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272 Pre-clinical evaluation and first-in-dog clinical trials of intravenous infusion of PBMC-expanded adoptive NK cell therapy in dogs with cancer
  1. Aryana Razmara,
  2. Lauren Farley,
  3. Rayna Harris,
  4. Sean Judge,
  5. Marshall Lammers,
  6. Cordelia Dunai,
  7. William Murphy,
  8. Robert Rebhun,
  9. Michael Kent and
  10. Robert Canter
  1. UC Davis, Davis, CA, USA


Background Natural killer (NK) cells are cytotoxic immune cells capable of recognizing heterogeneous cancer targets without prior sensitization, making them promising prospects for use in cellular immunotherapy. Previously, CD5 depletion of peripheral blood mononuclear cells (PBMCs) has been used in dogs to isolate and expand a CD5dim-expressing NK subset prior to co-culture with an irradiated feeder line, but this can limit the yield of the final NK product. This study aimed to assess NK activation, expansion, and preliminary clinical activity in first-in-dog clinical trials using unmanipulated PBMCs without CD5 depletion to generate our NK cell product.

Methods Starting populations of CD5-depleted cells and PBMCs from 12 matched healthy beagle donors were co-cultured with irradiated K562-C9-mIL21 cells and 100IU/mL rhIL-2 for 14 days. Phenotype, cytotoxicity, and cytokine secretion were measured, and samples were sequenced using the 3’-Tag-RNA-Seq protocol for gene profiling. In addition, two first-in-dog feasibility clinical trials were performed in dogs with melanoma (MEL, N=5) and osteosarcoma (OSA, N=9) using autologous and allogeneic NK cells, respectively, expanded from unmanipulated PBMCs.

Results Calculated cell counts, overall fold change, and viability in NK expansions displayed higher means at day 14 using PBMCs versus CD5-depleted cells, reaching a peak mean of 677x106 cells from 5 x106 starting cells (P=NS). Flow analysis showed similar upregulation of NKp46 and Granzyme B expression in both groups, reaching >90%. Killing assays against M5 (MEL) and OSCA78 (OSA) canine tumor targets demonstrated comparable percent killing >50% among both subsets of day 14 NK cells (P=NS). Median production of canonical NK cytokines, IFN-y and GM-CSF, at day 14 was over 5-fold greater in PBMC-expanded (IFN-y=316.7pg/mL, GM-CSF=267.0pg/mL) compared to CD5-depleted NK cells (IFN-y=59.6pg/mL, GM-CSF=48.7pg/mL) (P=NS). Sequencing data showed principal component sample variance based on time points and upregulation of NK pathways related to activation, crosstalk, and glycolytic function in both groups. PBMC-expanded NK cells for first-in-dog clinical trials showed sufficient expansion for multiple NK cell transfers at 7.5 x 106 cells/kg with no serious adverse events. We also observed preliminary data for efficacy, particularly in the allogeneic setting where peripheral blood gene expression significantly changed post-transfer and one dog survived 445 days post-treatment.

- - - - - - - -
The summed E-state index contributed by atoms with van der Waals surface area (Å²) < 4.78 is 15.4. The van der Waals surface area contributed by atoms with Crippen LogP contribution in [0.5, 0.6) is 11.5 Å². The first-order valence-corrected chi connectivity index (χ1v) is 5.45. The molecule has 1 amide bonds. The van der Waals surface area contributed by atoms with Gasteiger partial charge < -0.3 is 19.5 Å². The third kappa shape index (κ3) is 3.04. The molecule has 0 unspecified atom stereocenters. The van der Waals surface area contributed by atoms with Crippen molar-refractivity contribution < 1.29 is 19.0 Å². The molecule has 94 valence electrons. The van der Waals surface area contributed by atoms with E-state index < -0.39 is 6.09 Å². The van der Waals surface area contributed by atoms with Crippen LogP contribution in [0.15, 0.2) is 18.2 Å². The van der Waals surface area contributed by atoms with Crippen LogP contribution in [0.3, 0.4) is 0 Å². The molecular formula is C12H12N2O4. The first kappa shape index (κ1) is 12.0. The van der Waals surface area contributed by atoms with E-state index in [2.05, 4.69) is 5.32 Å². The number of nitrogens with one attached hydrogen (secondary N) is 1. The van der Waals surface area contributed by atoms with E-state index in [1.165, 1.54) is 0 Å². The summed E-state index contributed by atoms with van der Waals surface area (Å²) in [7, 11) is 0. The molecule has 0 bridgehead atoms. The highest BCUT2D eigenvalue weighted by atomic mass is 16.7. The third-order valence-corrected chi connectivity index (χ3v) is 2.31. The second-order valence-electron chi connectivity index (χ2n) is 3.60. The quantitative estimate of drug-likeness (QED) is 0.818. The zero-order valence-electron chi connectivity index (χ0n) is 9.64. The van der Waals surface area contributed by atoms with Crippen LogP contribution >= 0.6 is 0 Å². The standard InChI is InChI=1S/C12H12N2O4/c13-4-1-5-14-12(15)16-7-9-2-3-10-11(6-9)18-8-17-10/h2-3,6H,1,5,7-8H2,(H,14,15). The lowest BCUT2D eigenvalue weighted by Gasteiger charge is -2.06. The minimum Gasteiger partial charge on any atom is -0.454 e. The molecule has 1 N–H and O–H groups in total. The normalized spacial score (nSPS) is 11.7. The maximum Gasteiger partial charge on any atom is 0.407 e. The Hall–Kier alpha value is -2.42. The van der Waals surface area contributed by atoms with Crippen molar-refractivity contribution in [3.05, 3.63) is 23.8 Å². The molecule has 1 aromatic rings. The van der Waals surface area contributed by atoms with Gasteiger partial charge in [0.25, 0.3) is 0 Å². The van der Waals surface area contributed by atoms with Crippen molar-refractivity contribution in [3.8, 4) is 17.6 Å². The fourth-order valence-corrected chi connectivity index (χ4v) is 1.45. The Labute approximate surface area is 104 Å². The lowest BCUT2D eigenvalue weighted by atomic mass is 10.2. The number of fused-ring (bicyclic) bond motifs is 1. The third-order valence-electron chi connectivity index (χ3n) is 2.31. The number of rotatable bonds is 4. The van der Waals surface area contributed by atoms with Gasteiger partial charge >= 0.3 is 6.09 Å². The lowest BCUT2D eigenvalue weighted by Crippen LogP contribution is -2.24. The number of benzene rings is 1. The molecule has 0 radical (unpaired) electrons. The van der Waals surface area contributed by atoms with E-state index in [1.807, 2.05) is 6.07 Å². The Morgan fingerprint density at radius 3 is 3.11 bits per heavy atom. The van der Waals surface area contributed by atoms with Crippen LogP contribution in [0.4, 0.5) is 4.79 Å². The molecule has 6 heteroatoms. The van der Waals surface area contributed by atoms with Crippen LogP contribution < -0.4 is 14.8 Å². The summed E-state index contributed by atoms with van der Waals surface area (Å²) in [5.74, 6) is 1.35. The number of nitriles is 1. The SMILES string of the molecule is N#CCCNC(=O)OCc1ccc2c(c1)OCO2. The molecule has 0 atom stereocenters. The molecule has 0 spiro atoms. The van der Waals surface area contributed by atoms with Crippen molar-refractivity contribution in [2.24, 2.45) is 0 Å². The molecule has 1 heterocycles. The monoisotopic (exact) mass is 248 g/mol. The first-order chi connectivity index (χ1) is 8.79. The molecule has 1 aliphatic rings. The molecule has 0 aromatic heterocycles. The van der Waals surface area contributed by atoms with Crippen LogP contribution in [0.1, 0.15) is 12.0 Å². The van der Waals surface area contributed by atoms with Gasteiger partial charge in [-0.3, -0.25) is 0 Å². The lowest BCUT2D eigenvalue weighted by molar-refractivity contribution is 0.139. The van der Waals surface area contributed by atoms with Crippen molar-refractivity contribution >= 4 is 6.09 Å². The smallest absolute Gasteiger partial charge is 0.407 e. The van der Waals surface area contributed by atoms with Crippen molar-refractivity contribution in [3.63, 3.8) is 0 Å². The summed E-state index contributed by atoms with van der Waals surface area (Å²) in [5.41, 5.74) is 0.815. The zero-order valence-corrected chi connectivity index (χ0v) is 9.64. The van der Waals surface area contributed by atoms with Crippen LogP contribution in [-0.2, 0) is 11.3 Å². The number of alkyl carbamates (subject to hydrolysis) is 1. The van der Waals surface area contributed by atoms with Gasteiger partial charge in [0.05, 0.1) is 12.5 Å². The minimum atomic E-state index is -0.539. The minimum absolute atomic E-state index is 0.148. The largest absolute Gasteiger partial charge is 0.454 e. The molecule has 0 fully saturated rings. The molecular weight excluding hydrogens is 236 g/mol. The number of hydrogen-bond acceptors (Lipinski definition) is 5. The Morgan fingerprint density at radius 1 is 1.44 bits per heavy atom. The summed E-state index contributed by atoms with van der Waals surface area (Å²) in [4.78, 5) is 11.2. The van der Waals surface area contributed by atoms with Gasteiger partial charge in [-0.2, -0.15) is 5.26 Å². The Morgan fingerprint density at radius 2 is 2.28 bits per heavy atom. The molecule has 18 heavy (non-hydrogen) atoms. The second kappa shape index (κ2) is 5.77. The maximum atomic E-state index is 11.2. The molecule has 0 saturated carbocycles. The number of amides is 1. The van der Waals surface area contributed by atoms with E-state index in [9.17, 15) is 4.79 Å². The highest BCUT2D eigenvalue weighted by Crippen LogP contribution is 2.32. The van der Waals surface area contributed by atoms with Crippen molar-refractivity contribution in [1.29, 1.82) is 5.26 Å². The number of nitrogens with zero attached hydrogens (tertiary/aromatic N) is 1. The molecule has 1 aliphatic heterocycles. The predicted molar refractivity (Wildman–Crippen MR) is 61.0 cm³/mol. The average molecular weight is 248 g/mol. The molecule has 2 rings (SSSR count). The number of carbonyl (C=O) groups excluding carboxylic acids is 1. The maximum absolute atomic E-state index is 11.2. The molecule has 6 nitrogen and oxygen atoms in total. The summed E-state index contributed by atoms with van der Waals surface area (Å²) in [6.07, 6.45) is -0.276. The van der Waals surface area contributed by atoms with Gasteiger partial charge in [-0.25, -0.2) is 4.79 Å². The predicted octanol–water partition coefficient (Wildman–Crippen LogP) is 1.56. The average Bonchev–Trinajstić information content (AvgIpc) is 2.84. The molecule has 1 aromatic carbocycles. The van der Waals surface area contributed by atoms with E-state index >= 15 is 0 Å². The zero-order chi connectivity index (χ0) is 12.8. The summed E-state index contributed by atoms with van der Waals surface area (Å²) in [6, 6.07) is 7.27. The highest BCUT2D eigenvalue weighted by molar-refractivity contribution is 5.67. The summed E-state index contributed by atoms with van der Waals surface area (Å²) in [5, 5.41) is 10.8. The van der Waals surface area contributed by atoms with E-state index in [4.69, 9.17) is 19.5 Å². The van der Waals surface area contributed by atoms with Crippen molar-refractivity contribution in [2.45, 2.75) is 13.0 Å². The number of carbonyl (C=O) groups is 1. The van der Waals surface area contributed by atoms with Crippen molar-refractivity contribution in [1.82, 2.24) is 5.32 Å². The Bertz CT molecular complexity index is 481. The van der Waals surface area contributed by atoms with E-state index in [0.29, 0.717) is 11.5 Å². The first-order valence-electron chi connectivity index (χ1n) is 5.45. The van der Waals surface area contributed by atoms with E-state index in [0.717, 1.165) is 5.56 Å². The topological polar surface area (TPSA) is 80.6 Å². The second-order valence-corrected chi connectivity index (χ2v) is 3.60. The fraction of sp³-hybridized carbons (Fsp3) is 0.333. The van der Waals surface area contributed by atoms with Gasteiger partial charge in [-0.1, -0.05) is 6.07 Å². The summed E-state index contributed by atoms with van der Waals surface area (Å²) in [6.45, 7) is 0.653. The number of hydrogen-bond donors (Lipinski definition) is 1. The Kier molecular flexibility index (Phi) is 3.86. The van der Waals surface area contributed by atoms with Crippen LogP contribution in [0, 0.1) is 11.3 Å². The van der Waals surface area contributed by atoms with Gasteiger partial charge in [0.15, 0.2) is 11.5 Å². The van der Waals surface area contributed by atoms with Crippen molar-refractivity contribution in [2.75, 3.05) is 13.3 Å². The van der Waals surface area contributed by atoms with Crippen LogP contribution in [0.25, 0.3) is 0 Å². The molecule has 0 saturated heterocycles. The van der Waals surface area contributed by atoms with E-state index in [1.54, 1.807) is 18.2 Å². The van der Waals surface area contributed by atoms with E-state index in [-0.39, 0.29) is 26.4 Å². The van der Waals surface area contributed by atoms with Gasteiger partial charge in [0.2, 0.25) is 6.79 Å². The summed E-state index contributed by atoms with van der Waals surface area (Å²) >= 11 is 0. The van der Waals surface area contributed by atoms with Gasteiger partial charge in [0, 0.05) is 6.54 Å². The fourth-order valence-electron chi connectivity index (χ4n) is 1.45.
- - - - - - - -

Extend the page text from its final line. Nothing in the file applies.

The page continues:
Conclusions Overall, the use of unmanipulated PBMCs appears safe and potentially effective for canine NK immunotherapy, with equivalent or superior results to CD5 depletion in NK expansion, activation, and cytotoxicity. Our pre-clinical and clinical data support further evaluation of this technique as a novel platform for optimizing NK immunotherapy in dogs.

Ethics Approval Clinical trials involving dog patients were IACUC and Clinical Trials Review Board-approved (Protocols #21620 and #22157). Dog owners gave informed consent before taking part.

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